We stopped using the small bin; instead, we put all our food scraps into wax-lined paper bags that we keep in the freezer. We toss the frozen paper bags into the big food scraps bin on collection day – they don’t thaw out before pick-up, so there are no flies or maggots. It hasn’t been a problem, and it got rid of the fruit fly infestation (in the kitchen) and maggots (in the big food scraps bin outside) that we acquired when the city first introduced the food scrap pick-up system and changed the collection schedule to food scraps every week, garbage every two weeks. I get what you’re saying about not wanting to put garbage in the freezer, but it really doesn’t feel gross – liquids freeze before they could ever get through the wax. If you’re really worried about it you could put the paper bag inside a sealed plastic bag.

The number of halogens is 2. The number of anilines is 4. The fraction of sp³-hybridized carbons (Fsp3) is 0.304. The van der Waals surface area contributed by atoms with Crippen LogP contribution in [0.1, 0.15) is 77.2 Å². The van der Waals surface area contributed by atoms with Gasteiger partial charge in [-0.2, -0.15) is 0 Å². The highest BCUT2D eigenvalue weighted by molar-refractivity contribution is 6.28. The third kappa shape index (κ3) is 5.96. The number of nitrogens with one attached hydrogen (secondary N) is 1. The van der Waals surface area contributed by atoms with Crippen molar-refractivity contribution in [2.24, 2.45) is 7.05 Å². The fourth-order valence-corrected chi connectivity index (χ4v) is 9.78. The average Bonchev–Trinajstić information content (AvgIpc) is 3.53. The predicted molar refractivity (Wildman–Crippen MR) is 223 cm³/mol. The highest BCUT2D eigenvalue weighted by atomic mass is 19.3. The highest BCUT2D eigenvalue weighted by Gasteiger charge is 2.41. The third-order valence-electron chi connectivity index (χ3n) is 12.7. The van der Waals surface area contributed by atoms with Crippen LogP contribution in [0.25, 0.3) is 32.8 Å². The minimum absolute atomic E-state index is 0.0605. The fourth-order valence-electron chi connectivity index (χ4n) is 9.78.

3. Not So NewReader*

      I started freezing my chicken bones and other meat scraps- it has cut down on the maggots by 90% or so.
      I also picked up an organic spray that I wash the cans out with. The spray bottle screws right on to the garden hose. It’s pretty easy to work with.
      Somewhere I saw glass fruit fly traps. You put something in them and just set them on the counter. I can’t remember where I saw that.

    4. LCL*

      Vinegar attracts fruit flies. The disposable fruit fly traps sold by Lee Valley work well.
      The way to keep fruit flies down is, don’t leave any fruit or veggies on the counter. Get rid of the kitchen compost bin and take that kind of trash out after every meal, that’s what I do. If someone as lazy as me about housework can manage it, it is easy.

      Running the kitchen scraps to the garage bin sounds like a good chore for the 6 year old fruit eater. You are very fortunate that your child eats fruit; when I was that age I was so squirmed about the textures that I wouldn’t touch it.